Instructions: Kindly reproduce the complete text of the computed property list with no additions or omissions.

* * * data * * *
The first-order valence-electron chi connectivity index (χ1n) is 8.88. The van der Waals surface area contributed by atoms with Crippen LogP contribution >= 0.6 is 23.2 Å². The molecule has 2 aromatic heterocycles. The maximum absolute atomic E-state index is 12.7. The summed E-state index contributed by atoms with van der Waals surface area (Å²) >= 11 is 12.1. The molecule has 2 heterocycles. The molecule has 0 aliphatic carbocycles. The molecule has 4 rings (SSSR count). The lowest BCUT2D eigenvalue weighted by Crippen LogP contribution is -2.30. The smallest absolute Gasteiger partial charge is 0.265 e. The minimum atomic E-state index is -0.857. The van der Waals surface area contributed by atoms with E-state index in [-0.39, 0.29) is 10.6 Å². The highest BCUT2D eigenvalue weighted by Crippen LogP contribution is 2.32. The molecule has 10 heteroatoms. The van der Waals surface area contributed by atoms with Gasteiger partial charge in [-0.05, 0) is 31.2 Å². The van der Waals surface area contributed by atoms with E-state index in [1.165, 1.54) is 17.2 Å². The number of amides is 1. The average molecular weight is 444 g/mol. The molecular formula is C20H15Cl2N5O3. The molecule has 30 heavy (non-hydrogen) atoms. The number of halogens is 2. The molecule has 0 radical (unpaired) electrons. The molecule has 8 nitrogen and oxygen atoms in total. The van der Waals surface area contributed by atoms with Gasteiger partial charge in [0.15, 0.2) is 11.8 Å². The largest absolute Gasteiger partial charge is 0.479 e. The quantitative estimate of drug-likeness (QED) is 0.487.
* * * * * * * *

The first-order valence-electron chi connectivity index (χ1n) is 8.88. The van der Waals surface area contributed by atoms with Crippen LogP contribution >= 0.6 is 23.2 Å². The molecule has 2 aromatic heterocycles. The maximum absolute atomic E-state index is 12.7. The summed E-state index contributed by atoms with van der Waals surface area (Å²) >= 11 is 12.1. The molecule has 2 heterocycles. The molecule has 0 aliphatic carbocycles. The molecule has 4 rings (SSSR count). The lowest BCUT2D eigenvalue weighted by Crippen LogP contribution is -2.30. The smallest absolute Gasteiger partial charge is 0.265 e. The minimum atomic E-state index is -0.857. The van der Waals surface area contributed by atoms with E-state index in [-0.39, 0.29) is 10.6 Å². The highest BCUT2D eigenvalue weighted by Crippen LogP contribution is 2.32. The molecule has 10 heteroatoms. The van der Waals surface area contributed by atoms with Gasteiger partial charge in [-0.05, 0) is 31.2 Å². The van der Waals surface area contributed by atoms with E-state index in [1.165, 1.54) is 17.2 Å². The number of amides is 1. The average molecular weight is 444 g/mol. The molecular formula is C20H15Cl2N5O3. The molecule has 30 heavy (non-hydrogen) atoms. The number of halogens is 2. The molecule has 0 radical (unpaired) electrons. The molecule has 8 nitrogen and oxygen atoms in total. The van der Waals surface area contributed by atoms with Gasteiger partial charge in [0.15, 0.2) is 11.8 Å². The largest absolute Gasteiger partial charge is 0.479 e. The quantitative estimate of drug-likeness (QED) is 0.487.